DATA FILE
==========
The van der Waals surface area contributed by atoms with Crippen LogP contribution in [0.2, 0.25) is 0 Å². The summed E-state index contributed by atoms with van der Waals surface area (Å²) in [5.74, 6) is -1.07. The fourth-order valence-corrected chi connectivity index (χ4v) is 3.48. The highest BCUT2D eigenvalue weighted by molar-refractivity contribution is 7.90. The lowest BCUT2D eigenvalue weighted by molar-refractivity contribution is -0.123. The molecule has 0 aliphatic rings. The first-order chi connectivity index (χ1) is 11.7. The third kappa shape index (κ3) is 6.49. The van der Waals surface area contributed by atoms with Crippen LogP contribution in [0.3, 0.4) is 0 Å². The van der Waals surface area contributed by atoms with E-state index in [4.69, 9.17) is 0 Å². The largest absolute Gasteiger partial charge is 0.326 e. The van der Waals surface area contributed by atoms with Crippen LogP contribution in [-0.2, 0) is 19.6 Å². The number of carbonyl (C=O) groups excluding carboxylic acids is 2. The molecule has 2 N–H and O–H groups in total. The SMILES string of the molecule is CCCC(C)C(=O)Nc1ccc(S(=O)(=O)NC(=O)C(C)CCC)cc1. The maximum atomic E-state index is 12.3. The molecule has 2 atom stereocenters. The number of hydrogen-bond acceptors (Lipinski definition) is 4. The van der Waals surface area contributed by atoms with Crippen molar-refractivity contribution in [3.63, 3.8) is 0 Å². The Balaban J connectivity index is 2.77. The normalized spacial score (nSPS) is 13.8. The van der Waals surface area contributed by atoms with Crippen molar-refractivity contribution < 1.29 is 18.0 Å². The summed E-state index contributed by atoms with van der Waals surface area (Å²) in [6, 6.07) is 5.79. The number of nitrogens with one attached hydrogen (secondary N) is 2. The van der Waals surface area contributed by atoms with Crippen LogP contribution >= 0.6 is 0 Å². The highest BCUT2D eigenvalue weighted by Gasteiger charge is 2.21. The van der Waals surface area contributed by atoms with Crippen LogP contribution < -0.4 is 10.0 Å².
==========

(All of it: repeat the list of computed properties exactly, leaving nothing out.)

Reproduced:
The van der Waals surface area contributed by atoms with Crippen LogP contribution in [0.2, 0.25) is 0 Å². The summed E-state index contributed by atoms with van der Waals surface area (Å²) in [5.74, 6) is -1.07. The fourth-order valence-corrected chi connectivity index (χ4v) is 3.48. The highest BCUT2D eigenvalue weighted by molar-refractivity contribution is 7.90. The lowest BCUT2D eigenvalue weighted by molar-refractivity contribution is -0.123. The molecule has 0 aliphatic rings. The first-order chi connectivity index (χ1) is 11.7. The third kappa shape index (κ3) is 6.49. The van der Waals surface area contributed by atoms with Crippen LogP contribution in [0.3, 0.4) is 0 Å². The van der Waals surface area contributed by atoms with E-state index in [4.69, 9.17) is 0 Å². The largest absolute Gasteiger partial charge is 0.326 e. The van der Waals surface area contributed by atoms with Crippen LogP contribution in [-0.2, 0) is 19.6 Å². The number of carbonyl (C=O) groups excluding carboxylic acids is 2. The molecule has 2 N–H and O–H groups in total. The SMILES string of the molecule is CCCC(C)C(=O)Nc1ccc(S(=O)(=O)NC(=O)C(C)CCC)cc1. The maximum atomic E-state index is 12.3. The molecule has 2 atom stereocenters. The number of hydrogen-bond acceptors (Lipinski definition) is 4. The van der Waals surface area contributed by atoms with Crippen molar-refractivity contribution in [3.63, 3.8) is 0 Å². The Balaban J connectivity index is 2.77. The normalized spacial score (nSPS) is 13.8. The van der Waals surface area contributed by atoms with Crippen molar-refractivity contribution < 1.29 is 18.0 Å². The summed E-state index contributed by atoms with van der Waals surface area (Å²) in [6, 6.07) is 5.79. The number of nitrogens with one attached hydrogen (secondary N) is 2. The van der Waals surface area contributed by atoms with Crippen LogP contribution >= 0.6 is 0 Å². The highest BCUT2D eigenvalue weighted by Gasteiger charge is 2.21. The van der Waals surface area contributed by atoms with Crippen LogP contribution < -0.4 is 10.0 Å².